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Rocket Lab shooting for the clouds of Venus with life-searching 2023 mission

By Jeff Spry
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West Coast spaceflight company Rocket Lab has its sights set on deploying a scientific expedition to the planet Venus in 2023 to hunt for life-affirming data amid its choking sulfuric atmosphere. This robotic astrobiology mission to the mysterious body located between Mercury and Earth will search for hidden organic compounds trapped deep in the thick clouds of Venus.

"I'm madly in love with Venus," said Rocket Lab founder and CEO Peter Beckat this month's corporate update session. "I'm working very hard to put together a private mission to go to Venus in 2023."

The 2023 endeavor will employ Rocket Lab's reusable two-stage Electron booster and Photon satellite transport. The 57-foot-tall Electron is now fully fortified for interplanetary missions with recent updates and improvements in battery technology, giving extra oomph to the rocket's array of Rutherford engines. Electron is now able to boost up to 660 pounds of payload to low-Earth orbit, compared to the older version's 500-pound limit.

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Beck's Venusian adoration comes partially from the nearby world's astrobiology makeup, but also from the knowledge we could gather from our neighboring planet, which he refers to as "Earth in a climate-change disaster." 

Eons ago, Venus was a relatively temperate world, with flowing rivers, deep lakes, and vast oceans that might have existed for billions of years. However, a cataclysmic climate-change disaster in the form of an out-of-control greenhouse effect altered Venus' surface into a barren wasteland complete with oppressive atmospheric pressures and lead-melting temperatures unfit for life.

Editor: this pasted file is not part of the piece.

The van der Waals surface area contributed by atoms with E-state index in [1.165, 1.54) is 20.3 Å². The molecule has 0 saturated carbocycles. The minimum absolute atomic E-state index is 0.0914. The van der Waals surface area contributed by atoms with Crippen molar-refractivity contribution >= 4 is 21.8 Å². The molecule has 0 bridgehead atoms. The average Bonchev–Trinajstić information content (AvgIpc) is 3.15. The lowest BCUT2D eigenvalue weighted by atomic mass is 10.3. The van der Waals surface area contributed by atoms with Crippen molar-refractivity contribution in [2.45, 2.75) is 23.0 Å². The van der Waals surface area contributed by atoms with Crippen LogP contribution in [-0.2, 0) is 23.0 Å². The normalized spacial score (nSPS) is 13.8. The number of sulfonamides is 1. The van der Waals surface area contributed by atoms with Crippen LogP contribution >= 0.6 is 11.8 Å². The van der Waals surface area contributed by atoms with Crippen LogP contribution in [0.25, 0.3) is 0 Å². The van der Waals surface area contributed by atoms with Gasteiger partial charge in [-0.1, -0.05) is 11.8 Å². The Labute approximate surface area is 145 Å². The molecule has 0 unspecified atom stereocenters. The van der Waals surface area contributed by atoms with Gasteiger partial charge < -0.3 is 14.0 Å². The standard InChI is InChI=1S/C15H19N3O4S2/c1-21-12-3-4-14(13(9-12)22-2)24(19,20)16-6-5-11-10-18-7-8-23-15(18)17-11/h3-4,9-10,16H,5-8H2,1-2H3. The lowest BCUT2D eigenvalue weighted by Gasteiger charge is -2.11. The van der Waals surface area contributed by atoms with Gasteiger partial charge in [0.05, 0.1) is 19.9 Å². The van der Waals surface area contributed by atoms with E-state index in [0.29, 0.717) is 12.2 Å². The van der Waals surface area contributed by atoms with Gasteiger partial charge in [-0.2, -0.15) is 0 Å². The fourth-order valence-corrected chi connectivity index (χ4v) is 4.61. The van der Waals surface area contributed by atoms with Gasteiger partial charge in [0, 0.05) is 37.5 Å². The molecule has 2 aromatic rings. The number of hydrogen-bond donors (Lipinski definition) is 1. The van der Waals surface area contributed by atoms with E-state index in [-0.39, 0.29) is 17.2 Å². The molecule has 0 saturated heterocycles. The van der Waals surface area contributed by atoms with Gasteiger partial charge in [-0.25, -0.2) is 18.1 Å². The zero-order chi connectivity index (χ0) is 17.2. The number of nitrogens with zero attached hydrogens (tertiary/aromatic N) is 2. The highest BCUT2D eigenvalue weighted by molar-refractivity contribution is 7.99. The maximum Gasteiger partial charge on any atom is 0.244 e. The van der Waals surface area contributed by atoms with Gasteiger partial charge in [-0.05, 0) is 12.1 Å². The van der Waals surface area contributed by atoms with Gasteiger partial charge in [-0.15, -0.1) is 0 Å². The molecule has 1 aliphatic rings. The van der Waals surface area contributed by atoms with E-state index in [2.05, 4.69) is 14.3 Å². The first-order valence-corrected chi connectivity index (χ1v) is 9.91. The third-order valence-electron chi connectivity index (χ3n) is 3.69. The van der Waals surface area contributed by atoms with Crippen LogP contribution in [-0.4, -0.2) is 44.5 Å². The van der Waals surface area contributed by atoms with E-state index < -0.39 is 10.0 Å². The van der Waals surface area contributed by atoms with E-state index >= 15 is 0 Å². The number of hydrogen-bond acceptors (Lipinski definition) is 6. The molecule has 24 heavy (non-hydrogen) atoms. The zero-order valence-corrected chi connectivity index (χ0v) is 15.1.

Scientists are convinced that if life was ever a factor on Venus, it might still be lingering in the sky 30 miles above its surface today, where the temperature and conditions are actually similar to Earth.

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"We're going to learn a lot on the way there, and we're going to have a crack at seeing if we can discover what's in that atmospheric zone," Beck said. "And who knows? You may hit the jackpot. It opens the window for Venus, and it opens the window for recovery." 

Even with no certainty that Rocket Lab's ambitious trip will reveal any astonishing secrets, Beck is convinced that the project will have a rippling effect on the scientific community at large.


"At the very least, I think it's a needle-mover even for just a private mission to try and go do something interplanetary," he said. "That sends a message to the rest of the world that, 'Hey, look — we can do these things privately.'"

Before heading off to Venus, Rocket Lab's Electron and Photon equipment will venture beyond Earth orbit on a lunar excursion as the private aerospace company was just awarded a contract to accompany a NASA satellite to the Moon in early 2021.

"Generally, if you want to do a science mission to the moon, you start writing a check at $50-$100 million," Beck added. "But with Photon coming online, for $10-20 million, you can actually do some really good science, interplanetary and lunar. That's what excites me."